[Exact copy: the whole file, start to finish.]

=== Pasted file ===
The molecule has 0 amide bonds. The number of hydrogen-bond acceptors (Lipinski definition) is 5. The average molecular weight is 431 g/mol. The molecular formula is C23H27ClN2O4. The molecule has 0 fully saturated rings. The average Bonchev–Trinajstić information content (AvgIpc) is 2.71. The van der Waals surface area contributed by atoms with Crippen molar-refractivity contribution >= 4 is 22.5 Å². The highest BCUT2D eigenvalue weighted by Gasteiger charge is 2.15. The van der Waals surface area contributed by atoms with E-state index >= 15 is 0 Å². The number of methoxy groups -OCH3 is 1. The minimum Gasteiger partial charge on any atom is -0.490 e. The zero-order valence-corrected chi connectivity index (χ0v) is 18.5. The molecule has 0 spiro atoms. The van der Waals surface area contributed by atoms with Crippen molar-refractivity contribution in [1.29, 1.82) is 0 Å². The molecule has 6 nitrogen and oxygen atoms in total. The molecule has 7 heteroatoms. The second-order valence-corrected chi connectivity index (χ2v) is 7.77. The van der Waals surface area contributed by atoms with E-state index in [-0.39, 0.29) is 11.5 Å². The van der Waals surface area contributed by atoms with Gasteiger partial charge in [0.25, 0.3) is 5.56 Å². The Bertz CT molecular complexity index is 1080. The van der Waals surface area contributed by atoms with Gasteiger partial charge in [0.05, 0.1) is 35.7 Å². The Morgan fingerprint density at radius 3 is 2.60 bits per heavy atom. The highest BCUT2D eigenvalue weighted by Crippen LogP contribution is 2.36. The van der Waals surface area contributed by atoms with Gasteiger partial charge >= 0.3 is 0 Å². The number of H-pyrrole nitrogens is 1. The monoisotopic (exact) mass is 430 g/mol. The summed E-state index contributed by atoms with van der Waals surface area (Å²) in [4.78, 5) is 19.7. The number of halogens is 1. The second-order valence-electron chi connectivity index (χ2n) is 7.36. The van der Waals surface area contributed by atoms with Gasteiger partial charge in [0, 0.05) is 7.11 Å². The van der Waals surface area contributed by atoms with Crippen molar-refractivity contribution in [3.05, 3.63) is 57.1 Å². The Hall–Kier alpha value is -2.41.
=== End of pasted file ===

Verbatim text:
The molecule has 0 amide bonds. The number of hydrogen-bond acceptors (Lipinski definition) is 5. The average molecular weight is 431 g/mol. The molecular formula is C23H27ClN2O4. The molecule has 0 fully saturated rings. The average Bonchev–Trinajstić information content (AvgIpc) is 2.71. The van der Waals surface area contributed by atoms with Crippen molar-refractivity contribution >= 4 is 22.5 Å². The highest BCUT2D eigenvalue weighted by Gasteiger charge is 2.15. The van der Waals surface area contributed by atoms with E-state index >= 15 is 0 Å². The number of methoxy groups -OCH3 is 1. The minimum Gasteiger partial charge on any atom is -0.490 e. The zero-order valence-corrected chi connectivity index (χ0v) is 18.5. The molecule has 0 spiro atoms. The van der Waals surface area contributed by atoms with Crippen molar-refractivity contribution in [1.29, 1.82) is 0 Å². The molecule has 6 nitrogen and oxygen atoms in total. The molecule has 7 heteroatoms. The second-order valence-corrected chi connectivity index (χ2v) is 7.77. The van der Waals surface area contributed by atoms with E-state index in [-0.39, 0.29) is 11.5 Å². The van der Waals surface area contributed by atoms with Gasteiger partial charge in [0.25, 0.3) is 5.56 Å². The Bertz CT molecular complexity index is 1080. The van der Waals surface area contributed by atoms with Gasteiger partial charge in [0.05, 0.1) is 35.7 Å². The Morgan fingerprint density at radius 3 is 2.60 bits per heavy atom. The highest BCUT2D eigenvalue weighted by Crippen LogP contribution is 2.36. The van der Waals surface area contributed by atoms with Gasteiger partial charge >= 0.3 is 0 Å². The number of H-pyrrole nitrogens is 1. The monoisotopic (exact) mass is 430 g/mol. The summed E-state index contributed by atoms with van der Waals surface area (Å²) in [4.78, 5) is 19.7. The number of halogens is 1. The second-order valence-electron chi connectivity index (χ2n) is 7.36. The van der Waals surface area contributed by atoms with Gasteiger partial charge in [0, 0.05) is 7.11 Å². The van der Waals surface area contributed by atoms with Crippen molar-refractivity contribution in [3.05, 3.63) is 57.1 Å². The Hall–Kier alpha value is -2.41.